"Tezzeret doesn't belong here," Pia was saying to the renegades. "He's a liar and a cheat who manipulated his way into power. He's a tyrant who cannot be allowed to rule. It's up to us to take him down!"
The response was deafening.
"And you will," Rashmi whispered. She secured the engine hatch; Tezzeret's Ruin was complete.
She used the corner of her skirts to wipe the oil and dust off the golden filigree. "Good luck." With a final squeeze she turned to go, but she stopped short; something on the hatch caught her eye. She paused, leaning in closer, squinting to make it out. There was an engraving in the metal, visible now only after she had cleaned away the layer of grime. Two letters, carefully carved by an artistic hand: K.N.
Rashmi's breath hitched. Kiran Nalaar. It had to be. Pia's late partner, and the inventor who had designed this ship so long ago. Rashmi ran her fingers over the engraving, gently cleaning away the rest of the oil and dirt, as though her tenderness could make up for the fate of his creation. I'm sorry for what has become of this. She pressed her fingers into the letters. I know what it's like to see something you've made used to cause harm.
A wave of aetheric energy welled up from the filigree, and a bright blue swirling glow consumed Rashmi's vision. Her heart leapt. She knew this feeling. It was the most wonderful feeling. She had felt it only once before, when examining Avaati Vya's prototype aether refiner at the Museum of Invention. The display had said "Don't touch," but Rashmi couldn't help herself. She had run her hands over the metalwork, and the next thing she knew she was awash in the spirit of the inventor inside.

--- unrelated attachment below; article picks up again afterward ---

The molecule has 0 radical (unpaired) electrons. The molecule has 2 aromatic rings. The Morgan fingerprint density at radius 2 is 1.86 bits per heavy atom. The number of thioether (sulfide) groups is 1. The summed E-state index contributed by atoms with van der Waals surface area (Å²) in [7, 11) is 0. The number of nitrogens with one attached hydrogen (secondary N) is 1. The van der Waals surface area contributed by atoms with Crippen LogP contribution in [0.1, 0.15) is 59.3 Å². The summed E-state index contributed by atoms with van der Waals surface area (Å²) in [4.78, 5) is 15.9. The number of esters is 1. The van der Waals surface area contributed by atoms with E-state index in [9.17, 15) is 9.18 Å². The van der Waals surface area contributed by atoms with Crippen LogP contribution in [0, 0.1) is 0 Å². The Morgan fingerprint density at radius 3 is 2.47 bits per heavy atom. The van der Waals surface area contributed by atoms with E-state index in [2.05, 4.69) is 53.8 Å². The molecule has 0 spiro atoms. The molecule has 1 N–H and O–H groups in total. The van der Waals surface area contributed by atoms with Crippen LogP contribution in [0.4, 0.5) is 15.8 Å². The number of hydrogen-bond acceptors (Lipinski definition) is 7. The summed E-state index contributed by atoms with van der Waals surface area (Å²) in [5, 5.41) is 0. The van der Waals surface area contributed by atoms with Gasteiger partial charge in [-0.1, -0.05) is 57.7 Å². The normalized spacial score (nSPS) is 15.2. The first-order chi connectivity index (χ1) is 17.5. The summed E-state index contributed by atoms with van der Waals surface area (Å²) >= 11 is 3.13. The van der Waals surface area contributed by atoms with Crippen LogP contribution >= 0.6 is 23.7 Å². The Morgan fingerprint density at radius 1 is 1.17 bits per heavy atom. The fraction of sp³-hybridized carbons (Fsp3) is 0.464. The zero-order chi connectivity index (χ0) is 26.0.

Projects of the heart were like this; inventors who poured their souls into their work left a little bit of themselves in their creations. Kiran's were the hands that had first shaped this metal, his was the mind that had conceived of this design, and now his essence was flowing out through what he had made.
Rashmi was inundated by his spirit. His love of flying. Soaring high above the city. Nothing to limit him. His passion for creating, for making something that had never been made before. His eagerness to push boundaries and take risks. And then something more, something she wasn't expecting. Kiran had a fervent desire to defend the freedom to create. To stand up to those who tried to limit innovation. To protect the spirit of invention he held so dear.